شاخص های پویای استقلال بانک مرکزی و نرخ تورم : یک اکتشاف جدید تجربی
|کد مقاله||سال انتشار||مقاله انگلیسی||ترجمه فارسی||تعداد کلمات|
|27453||2013||14 صفحه PDF||سفارش دهید||11090 کلمه|
Publisher : Elsevier - Science Direct (الزویر - ساینس دایرکت)
Journal : Journal of Financial Stability, Volume 9, Issue 3, September 2013, Pages 385–398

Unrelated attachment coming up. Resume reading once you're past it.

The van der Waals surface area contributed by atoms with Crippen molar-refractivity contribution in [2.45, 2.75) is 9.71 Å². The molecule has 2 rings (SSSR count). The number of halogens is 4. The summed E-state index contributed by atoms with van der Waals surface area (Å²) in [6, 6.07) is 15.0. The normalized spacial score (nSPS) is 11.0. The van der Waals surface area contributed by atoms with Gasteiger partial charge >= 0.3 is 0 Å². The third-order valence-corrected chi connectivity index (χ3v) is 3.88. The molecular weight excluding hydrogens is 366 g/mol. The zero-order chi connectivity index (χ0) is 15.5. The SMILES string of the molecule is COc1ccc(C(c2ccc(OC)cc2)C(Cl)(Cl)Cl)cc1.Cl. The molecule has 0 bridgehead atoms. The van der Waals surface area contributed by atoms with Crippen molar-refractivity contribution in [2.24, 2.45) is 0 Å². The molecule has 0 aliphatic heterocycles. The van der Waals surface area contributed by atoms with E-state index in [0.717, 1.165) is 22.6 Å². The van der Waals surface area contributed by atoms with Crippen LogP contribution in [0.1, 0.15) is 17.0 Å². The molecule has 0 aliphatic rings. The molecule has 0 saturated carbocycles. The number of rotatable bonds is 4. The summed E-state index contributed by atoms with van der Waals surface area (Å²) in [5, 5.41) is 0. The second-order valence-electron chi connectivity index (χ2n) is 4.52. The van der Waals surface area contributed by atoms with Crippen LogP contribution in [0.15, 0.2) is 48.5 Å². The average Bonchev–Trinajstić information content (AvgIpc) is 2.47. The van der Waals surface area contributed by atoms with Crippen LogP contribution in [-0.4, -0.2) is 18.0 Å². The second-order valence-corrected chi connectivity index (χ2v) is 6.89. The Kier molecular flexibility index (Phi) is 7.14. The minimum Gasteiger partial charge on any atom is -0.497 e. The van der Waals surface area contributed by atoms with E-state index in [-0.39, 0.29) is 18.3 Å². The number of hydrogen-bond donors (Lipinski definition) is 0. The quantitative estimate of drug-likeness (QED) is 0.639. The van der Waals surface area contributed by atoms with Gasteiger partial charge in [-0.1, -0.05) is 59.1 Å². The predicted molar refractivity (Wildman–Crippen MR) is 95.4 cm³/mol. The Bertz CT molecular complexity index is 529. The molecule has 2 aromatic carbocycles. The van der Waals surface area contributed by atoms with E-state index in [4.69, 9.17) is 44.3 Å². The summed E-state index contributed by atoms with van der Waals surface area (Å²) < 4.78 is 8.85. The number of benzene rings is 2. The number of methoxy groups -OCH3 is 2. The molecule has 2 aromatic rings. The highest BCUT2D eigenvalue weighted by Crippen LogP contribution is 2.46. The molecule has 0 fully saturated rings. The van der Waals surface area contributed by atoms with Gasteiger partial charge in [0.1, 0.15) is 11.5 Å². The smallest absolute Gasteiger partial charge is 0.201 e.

It has been argued that economies with more independent central banks experience lower inflation over time. In this paper we show that this relationship is sensitive to the methodology through which central bank independence indices are constructed. We stress the importance of employing dynamic central bank independence indices in two ways. First, we perform unit root tests with structural breaks to verify if the implementation of central bank reforms represents a structural break for the inflation rate dynamics. Second, we implement a panel data analysis. We find evidence that legislative reforms that modify the degree of independence of a central bank have a strong impact on the inflation rate dynamics. Moreover, underlying the importance of employing dynamic central bank independence indices, we confirm the negative relationship between the latter and inflation for a sample of 10 OECD countries.